Tuesday 20 March 2018

EU ministers discuss crisis in Mali

Former president Mary Robinson will discuss the crisis in Mali with other European officials
Former president Mary Robinson will discuss the crisis in Mali with other European officials

Former president Mary Robinson and Europe's development ministers will on Monday discuss the crisis in the troubled African country Mali.

Spending on overseas aid and efforts to help vulnerable communities at risk of drought and flooding will also be on the agenda at the informal meeting of 27 ministers and three EU Commissioners.

The two-day event, in Dublin Castle, is part of Ireland's Presidency of the EU and will be chaired by junior minister Joe Costello.

He said the provision of humanitarian aid and the political process must keep pace with progress being made in stabilising the security situation in Mali, where a suicide bomber last week attacked a checkpoint.

"We will discuss how best the EU can support Malian authorities and civilians on the road to recovery," said Mr Costello.

The conflict has forced half a million Malians from their homes, with the crisis compounded by drought, hunger and food insecurity across the Sahel region. Some 116 million euro in aid has been pledged by the EU to Mali since the beginning of last year, including 1.35 million euro from Ireland.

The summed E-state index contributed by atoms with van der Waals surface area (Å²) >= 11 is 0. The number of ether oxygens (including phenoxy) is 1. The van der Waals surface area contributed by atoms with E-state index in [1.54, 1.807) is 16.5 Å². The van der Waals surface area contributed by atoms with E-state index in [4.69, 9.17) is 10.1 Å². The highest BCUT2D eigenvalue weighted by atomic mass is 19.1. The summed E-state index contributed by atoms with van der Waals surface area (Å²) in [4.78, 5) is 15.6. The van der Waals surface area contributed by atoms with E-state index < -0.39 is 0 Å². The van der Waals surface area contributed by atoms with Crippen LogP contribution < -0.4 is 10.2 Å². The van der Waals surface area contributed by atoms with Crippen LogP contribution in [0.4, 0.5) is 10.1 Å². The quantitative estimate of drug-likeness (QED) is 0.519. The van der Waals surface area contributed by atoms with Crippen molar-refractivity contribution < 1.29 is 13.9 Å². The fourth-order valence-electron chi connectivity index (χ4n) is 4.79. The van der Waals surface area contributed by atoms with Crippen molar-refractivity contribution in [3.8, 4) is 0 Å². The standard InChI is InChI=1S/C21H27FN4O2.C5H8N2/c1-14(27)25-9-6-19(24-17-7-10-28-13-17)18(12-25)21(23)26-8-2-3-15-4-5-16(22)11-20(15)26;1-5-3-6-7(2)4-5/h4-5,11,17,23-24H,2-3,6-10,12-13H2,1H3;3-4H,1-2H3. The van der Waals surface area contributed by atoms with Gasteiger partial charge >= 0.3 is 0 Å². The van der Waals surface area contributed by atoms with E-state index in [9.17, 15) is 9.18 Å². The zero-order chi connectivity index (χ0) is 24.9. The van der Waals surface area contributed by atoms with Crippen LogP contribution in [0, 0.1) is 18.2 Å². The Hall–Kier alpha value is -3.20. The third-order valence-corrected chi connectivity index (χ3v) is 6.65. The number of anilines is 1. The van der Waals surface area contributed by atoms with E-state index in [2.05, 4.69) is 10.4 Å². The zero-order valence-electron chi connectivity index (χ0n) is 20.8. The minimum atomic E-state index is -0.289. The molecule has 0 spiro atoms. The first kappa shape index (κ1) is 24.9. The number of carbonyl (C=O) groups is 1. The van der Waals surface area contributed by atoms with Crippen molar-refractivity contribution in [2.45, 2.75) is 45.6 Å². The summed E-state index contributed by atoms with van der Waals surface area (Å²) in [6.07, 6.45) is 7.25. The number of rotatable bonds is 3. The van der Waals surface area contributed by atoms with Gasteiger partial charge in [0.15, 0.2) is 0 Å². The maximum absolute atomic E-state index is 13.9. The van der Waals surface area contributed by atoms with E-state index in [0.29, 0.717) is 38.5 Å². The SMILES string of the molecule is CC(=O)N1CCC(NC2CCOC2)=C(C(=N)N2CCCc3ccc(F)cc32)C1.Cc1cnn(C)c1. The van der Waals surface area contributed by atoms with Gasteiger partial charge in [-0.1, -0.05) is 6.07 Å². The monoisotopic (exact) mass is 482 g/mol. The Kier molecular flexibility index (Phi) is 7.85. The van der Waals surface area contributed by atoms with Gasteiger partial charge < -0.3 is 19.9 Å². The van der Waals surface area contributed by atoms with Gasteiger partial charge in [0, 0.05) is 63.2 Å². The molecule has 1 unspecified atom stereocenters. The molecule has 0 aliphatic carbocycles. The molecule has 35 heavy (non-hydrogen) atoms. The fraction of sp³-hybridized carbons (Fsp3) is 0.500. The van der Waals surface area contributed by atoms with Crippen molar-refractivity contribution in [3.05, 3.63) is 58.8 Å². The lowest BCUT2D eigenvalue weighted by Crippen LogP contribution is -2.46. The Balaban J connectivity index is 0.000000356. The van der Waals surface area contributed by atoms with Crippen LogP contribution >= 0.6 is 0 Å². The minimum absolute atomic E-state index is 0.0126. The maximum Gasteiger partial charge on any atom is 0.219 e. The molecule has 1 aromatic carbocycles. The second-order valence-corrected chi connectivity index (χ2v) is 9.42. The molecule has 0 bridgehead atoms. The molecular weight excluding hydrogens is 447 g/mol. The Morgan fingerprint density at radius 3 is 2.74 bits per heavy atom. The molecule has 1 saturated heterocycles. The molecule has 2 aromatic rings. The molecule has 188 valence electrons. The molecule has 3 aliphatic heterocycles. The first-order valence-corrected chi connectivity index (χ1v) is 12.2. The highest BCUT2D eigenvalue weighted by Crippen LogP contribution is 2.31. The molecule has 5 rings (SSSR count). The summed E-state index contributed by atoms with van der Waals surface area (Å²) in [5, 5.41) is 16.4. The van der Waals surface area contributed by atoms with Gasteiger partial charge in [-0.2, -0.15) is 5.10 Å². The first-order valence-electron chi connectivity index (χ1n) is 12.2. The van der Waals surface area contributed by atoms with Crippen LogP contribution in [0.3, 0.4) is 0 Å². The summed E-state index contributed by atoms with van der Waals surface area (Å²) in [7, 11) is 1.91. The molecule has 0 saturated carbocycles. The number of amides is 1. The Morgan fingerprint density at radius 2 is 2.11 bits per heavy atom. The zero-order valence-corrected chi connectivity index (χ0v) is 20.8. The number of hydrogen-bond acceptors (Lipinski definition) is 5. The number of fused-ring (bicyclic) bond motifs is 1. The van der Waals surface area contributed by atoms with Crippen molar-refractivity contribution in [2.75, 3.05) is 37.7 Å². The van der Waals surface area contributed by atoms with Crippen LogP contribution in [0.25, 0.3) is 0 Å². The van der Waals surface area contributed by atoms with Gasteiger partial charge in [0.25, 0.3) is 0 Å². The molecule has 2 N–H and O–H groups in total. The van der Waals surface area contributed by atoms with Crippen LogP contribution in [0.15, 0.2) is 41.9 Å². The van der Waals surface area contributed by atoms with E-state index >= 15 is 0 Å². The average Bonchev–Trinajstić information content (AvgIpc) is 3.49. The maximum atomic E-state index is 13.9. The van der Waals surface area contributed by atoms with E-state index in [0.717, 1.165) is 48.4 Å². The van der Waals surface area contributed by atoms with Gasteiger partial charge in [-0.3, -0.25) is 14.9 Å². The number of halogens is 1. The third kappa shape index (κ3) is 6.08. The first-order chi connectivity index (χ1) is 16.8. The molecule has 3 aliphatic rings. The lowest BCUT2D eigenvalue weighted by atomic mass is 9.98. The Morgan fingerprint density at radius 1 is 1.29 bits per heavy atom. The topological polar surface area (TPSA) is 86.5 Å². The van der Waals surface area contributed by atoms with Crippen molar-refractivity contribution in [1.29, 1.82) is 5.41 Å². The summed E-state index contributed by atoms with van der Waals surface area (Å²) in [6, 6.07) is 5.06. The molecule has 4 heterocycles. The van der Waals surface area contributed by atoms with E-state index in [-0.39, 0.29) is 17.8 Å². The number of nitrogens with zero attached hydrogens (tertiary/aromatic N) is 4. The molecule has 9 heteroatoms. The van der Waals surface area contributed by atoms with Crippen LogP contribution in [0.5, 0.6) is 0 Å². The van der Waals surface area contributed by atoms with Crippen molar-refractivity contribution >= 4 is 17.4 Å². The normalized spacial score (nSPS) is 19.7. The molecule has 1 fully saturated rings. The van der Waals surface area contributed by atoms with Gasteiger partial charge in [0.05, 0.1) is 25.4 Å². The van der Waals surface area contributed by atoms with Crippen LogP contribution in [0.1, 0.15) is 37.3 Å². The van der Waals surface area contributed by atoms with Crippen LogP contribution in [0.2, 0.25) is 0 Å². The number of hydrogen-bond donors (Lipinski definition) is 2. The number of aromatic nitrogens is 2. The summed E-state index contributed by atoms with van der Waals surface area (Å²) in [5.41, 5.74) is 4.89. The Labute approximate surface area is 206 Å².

Mrs Robinson will attend a reception and working dinner with officials, including the UN Secretary General's special adviser Amina Mohammed. Over the two days officials will also discuss efforts to increase the resilience of vulnerable communities in the Horn of Africa to natural disasters and crises.

More than 2.3 million people have lost their lives as a result of natural disasters since 1983, including 30,000 who died in 302 disasters in 2011 and 200,000 Haitians killed in the 2010 earthquake.

Mr Costello said work is increasingly important as the number and intensity of disasters increases. "Major emergencies have occurred every year over the past decade, from the Darfur conflict which started in 2003 to the Horn of Africa food crisis in 2011," he added.

"As the number of crises increases, the need to plan for them as part of our overall development assistance becomes more critical.This will form an important part of the discussions in Dublin."

Press Association

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